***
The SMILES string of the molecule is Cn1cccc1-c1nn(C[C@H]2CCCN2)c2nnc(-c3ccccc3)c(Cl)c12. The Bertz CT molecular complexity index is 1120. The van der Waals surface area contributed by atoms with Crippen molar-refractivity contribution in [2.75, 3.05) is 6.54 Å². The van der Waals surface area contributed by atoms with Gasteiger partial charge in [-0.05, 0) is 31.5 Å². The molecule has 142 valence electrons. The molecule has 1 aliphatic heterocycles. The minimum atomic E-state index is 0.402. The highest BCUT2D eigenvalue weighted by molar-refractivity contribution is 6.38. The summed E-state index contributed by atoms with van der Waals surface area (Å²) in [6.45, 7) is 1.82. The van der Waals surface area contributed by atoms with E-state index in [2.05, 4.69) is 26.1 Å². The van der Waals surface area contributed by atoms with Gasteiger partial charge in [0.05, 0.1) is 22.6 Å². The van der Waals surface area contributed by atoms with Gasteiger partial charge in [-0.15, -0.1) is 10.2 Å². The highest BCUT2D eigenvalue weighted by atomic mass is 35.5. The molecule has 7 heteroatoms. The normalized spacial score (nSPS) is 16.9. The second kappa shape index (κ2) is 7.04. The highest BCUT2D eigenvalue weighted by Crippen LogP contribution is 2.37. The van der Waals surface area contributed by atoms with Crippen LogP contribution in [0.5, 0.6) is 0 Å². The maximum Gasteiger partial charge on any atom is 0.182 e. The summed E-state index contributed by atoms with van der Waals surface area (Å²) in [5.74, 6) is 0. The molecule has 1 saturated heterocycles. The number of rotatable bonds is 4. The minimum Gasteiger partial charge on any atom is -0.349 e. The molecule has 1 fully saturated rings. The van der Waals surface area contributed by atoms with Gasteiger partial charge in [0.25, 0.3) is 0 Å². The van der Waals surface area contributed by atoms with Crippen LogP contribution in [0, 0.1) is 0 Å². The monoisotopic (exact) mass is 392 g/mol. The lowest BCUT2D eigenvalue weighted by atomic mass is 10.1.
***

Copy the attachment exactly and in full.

The SMILES string of the molecule is Cn1cccc1-c1nn(C[C@H]2CCCN2)c2nnc(-c3ccccc3)c(Cl)c12. The Bertz CT molecular complexity index is 1120. The van der Waals surface area contributed by atoms with Crippen molar-refractivity contribution in [2.75, 3.05) is 6.54 Å². The van der Waals surface area contributed by atoms with Gasteiger partial charge in [-0.05, 0) is 31.5 Å². The molecule has 142 valence electrons. The molecule has 1 aliphatic heterocycles. The minimum atomic E-state index is 0.402. The highest BCUT2D eigenvalue weighted by molar-refractivity contribution is 6.38. The summed E-state index contributed by atoms with van der Waals surface area (Å²) in [6.45, 7) is 1.82. The van der Waals surface area contributed by atoms with E-state index in [2.05, 4.69) is 26.1 Å². The van der Waals surface area contributed by atoms with Gasteiger partial charge in [0.05, 0.1) is 22.6 Å². The van der Waals surface area contributed by atoms with Gasteiger partial charge in [-0.15, -0.1) is 10.2 Å². The highest BCUT2D eigenvalue weighted by atomic mass is 35.5. The molecule has 7 heteroatoms. The normalized spacial score (nSPS) is 16.9. The second kappa shape index (κ2) is 7.04. The highest BCUT2D eigenvalue weighted by Crippen LogP contribution is 2.37. The van der Waals surface area contributed by atoms with Crippen LogP contribution in [0.5, 0.6) is 0 Å². The maximum Gasteiger partial charge on any atom is 0.182 e. The summed E-state index contributed by atoms with van der Waals surface area (Å²) in [5.74, 6) is 0. The molecule has 1 saturated heterocycles. The number of rotatable bonds is 4. The minimum Gasteiger partial charge on any atom is -0.349 e. The molecule has 1 fully saturated rings. The van der Waals surface area contributed by atoms with Gasteiger partial charge in [0.25, 0.3) is 0 Å². The van der Waals surface area contributed by atoms with Crippen LogP contribution in [0, 0.1) is 0 Å². The monoisotopic (exact) mass is 392 g/mol. The lowest BCUT2D eigenvalue weighted by atomic mass is 10.1.